(Photo by Tyler Woods)
It’s been months in the making but Saturday night New Lab celebrated its opening in the Brooklyn Navy Yard, and it was impressive.
The space, which bills itself as “a cathedral of manufacturing,” did nothing to negate the moniker, as more than 2,000 people from the Brooklyn arts, tech and wider communities descended upon the 84,000-square-foot design and manufacturing hub.
The space, which opened officially this summer, is more coworking space than office building, but on an industrial scale. Large workshops and offices ring the periphery of the converted machine shop where ships for both World Wars were built, while a central area of desks and open space rises an airy 80 feet to the exposed-beam ceiling. All or nearly all of the companies in the space were open and sharing what they’re working on, in open house fashion.
— New Lab (@NewLab) September 25, 2016
One of the central parts of New Lab is the additive manufacturing workshop, run by Ben Millstein. The workshop has three different 3D printers open for use by companies in New Lab for prototyping products or whatever else they might need it for.
“We’re located in the building so when they’re working on something across the hall they can send it over,” Millstein said. “The turnaround time is a lot quicker than you’d have with your outside resources. Most of them are a week and we can do it in a few days. Also they have me personally as a resource, to help figure out the best material and the best geometries in designing the model.”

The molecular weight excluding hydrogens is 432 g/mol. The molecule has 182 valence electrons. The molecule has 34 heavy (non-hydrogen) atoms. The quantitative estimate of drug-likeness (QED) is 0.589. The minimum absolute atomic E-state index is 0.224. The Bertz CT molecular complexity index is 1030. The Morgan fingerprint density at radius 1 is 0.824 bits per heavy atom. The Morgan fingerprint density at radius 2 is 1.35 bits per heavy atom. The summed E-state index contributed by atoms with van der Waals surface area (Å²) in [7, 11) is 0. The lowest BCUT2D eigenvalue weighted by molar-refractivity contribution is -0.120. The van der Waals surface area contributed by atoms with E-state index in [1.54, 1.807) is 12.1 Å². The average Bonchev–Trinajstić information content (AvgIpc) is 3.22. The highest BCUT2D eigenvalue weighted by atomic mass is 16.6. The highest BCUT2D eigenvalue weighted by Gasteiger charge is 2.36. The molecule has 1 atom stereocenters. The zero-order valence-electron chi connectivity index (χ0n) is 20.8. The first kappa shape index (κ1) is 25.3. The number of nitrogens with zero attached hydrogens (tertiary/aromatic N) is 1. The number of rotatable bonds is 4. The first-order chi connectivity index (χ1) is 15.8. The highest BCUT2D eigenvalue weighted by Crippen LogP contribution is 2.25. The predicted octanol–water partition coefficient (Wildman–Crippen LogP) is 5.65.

Down the hall from the additive manufacturing center we encountered the workshop of the nonprofit Terreform ONE. Filled with people looking at conceptual designs, including a much-photographed folding sphere called an urban farm pod.
“In terms of looking at future cities, we’ll look at different alternative scenarios, for instance instead of manufacturing furniture, can we grow our furniture using materials like mycelium that is biodegradable that is actually healthy for the planet as opposed to going into landfills and depleting our natural resources,” explained Terreform ONE Executive Director Vivian Kuan. “We’ll look at our local communities, like our two cofounders had done the urban design study of the Navy Yard before the developers actually came in and made it a reality. We looked at this amazing infrastructure of buildings and dry docks and re-envisioned a future where the Navy Yard could become repurposed to become a future manufacturing space using state of the art digital fabrication. And now we’re in it!”
Across the catwalk on the second floor, we found an office packed with people, empty wine bottles, grape stems and the remnants of cheese plates on long drafting tables. It was the office of 10XBETA, a product design and product management firm.
“New Lab is a startup in itself, where it wanted to bring people that bring product to life together to see how they would collaborate and be different to your WeWork or your common workspaces,” explained Simon Ellison, an industrial designer at the firm. “For us, we have access to technology and prototyping in house at the workshop downstairs, to have that in house where you can test and iterate rapidly, there aren’t really spaces like that around the world, we believe this is one of the first of its kind.”
New Lab is a huge bet on Brooklyn.
Developers Macro Sea estimate that when it’s full, it will be home to more than 50 companies and 350 workers. Its first tenants include space-tech makers Honeybee Robotics, workplace-tech firm Strongarm Technologies and nanotechnology startup Nanotronics Imaging. The hope, and the goal, is that world-changing innovations and products will come forth from the eastern banks of the East River in the 21st century in the way ships of war came from it in the 20th.
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